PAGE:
The Lord's parable of the seed (Lk 8.4-15) is chiefly about the Father's reckless spreading of His Word (Logos) which is carried aloft by the pneumatic wind. However, one cannot discount the metaphor of the four soils which Our Lord also employs in telling the story. When one considers the soils, it is not uncommon for the heart to be pricked and to ask, "How do I keep myself from becoming thorny, rocky or hard ground"?
According to the fathers, the making of good soil and the bearing of fruit is a cooperative effort intiated by the Holy Spirit, who both carries the seed/word to all soils and also begins the work of preparing the soil.
Yet we also have a part; namely, the life of repentance. Should we depart from constant repentance, we can quickly revert to thorny soil (being caught up with this world's false promises), rocky soil (consenting to faith intellectually but not in spirit) and finally to hard ground (where God's word matters little to us, and we matter most).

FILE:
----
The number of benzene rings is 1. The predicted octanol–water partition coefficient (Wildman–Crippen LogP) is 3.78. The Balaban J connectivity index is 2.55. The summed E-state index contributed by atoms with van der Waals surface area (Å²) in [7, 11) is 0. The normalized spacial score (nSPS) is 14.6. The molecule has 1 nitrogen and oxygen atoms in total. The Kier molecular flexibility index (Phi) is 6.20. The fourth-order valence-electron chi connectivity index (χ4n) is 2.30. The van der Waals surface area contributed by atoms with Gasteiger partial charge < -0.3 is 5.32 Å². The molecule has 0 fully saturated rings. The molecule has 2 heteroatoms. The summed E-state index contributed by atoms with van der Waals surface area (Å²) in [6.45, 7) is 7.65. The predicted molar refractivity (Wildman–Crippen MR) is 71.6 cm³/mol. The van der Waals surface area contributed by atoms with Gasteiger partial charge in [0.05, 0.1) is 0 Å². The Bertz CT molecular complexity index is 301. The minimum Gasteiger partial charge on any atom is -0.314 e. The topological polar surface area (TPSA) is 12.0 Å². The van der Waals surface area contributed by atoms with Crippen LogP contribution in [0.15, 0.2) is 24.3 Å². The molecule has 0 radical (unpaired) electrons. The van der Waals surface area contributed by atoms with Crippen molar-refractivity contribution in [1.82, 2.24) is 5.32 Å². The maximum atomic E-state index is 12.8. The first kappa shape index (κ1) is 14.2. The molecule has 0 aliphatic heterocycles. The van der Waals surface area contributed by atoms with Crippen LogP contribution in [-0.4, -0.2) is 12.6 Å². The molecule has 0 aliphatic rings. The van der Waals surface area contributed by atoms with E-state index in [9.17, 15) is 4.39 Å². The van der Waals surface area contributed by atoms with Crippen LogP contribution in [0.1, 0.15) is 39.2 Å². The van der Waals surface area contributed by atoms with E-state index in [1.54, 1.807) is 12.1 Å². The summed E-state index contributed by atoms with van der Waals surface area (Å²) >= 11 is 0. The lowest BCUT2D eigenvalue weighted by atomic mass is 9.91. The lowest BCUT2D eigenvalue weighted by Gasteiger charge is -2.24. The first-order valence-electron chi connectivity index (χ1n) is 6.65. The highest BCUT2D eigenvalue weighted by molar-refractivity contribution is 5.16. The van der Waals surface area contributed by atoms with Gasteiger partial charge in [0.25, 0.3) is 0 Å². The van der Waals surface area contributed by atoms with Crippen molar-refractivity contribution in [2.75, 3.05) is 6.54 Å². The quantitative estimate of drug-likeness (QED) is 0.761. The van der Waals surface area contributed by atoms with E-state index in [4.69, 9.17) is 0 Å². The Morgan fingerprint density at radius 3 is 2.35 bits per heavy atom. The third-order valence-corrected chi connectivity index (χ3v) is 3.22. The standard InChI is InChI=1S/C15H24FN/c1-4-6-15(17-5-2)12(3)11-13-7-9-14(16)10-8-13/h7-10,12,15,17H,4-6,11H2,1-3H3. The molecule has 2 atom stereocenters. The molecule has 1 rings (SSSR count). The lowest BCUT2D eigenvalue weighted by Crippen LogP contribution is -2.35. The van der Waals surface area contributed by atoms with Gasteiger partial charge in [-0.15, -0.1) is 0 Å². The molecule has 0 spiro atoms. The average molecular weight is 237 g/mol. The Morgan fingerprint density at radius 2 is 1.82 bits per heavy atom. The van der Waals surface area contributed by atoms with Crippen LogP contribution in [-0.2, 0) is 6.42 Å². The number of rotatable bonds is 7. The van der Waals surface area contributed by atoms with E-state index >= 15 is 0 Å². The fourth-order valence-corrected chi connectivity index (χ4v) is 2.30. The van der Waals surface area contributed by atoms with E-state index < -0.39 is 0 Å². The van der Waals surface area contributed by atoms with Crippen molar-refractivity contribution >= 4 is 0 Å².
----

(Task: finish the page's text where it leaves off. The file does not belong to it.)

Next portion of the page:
The life of repentance, which is our part, is aided by prayer, fasting and almsgiving--as the season of Lent teaches us. St Augustine says it another way in the form of a prayer: "Teach me, Lord, to see You so that I might love you truly, and to see myself so that I might cease loving myself."
To strengthen us in this life of self-denial, God's grace is necessary as He proffers it and pours it upon us generously by the Spirit in the sacred mysteries, most particularly Private Confession and Holy Communion.